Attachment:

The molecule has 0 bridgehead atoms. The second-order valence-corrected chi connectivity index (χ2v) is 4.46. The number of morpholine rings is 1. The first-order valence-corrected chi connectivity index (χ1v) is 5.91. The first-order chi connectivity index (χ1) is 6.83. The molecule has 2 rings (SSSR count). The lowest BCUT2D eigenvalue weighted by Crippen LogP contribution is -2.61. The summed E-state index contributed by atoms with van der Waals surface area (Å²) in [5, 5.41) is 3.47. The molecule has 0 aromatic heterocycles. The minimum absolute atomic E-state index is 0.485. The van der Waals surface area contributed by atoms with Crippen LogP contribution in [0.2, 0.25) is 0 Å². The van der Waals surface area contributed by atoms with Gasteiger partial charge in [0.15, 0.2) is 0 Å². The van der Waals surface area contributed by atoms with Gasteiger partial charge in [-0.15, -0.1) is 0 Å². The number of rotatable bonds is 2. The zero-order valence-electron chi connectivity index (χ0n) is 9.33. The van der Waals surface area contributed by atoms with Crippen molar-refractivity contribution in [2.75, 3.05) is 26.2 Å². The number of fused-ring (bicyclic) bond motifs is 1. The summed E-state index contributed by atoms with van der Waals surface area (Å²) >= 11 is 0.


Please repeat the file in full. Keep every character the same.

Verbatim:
The molecule has 0 bridgehead atoms. The second-order valence-corrected chi connectivity index (χ2v) is 4.46. The number of morpholine rings is 1. The first-order valence-corrected chi connectivity index (χ1v) is 5.91. The first-order chi connectivity index (χ1) is 6.83. The molecule has 2 rings (SSSR count). The lowest BCUT2D eigenvalue weighted by Crippen LogP contribution is -2.61. The summed E-state index contributed by atoms with van der Waals surface area (Å²) in [5, 5.41) is 3.47. The molecule has 0 aromatic heterocycles. The minimum absolute atomic E-state index is 0.485. The van der Waals surface area contributed by atoms with Crippen LogP contribution in [0.2, 0.25) is 0 Å². The van der Waals surface area contributed by atoms with Gasteiger partial charge in [0.15, 0.2) is 0 Å². The van der Waals surface area contributed by atoms with Gasteiger partial charge in [-0.15, -0.1) is 0 Å². The number of rotatable bonds is 2. The zero-order valence-electron chi connectivity index (χ0n) is 9.33. The van der Waals surface area contributed by atoms with Crippen molar-refractivity contribution in [2.75, 3.05) is 26.2 Å². The number of fused-ring (bicyclic) bond motifs is 1. The summed E-state index contributed by atoms with van der Waals surface area (Å²) >= 11 is 0.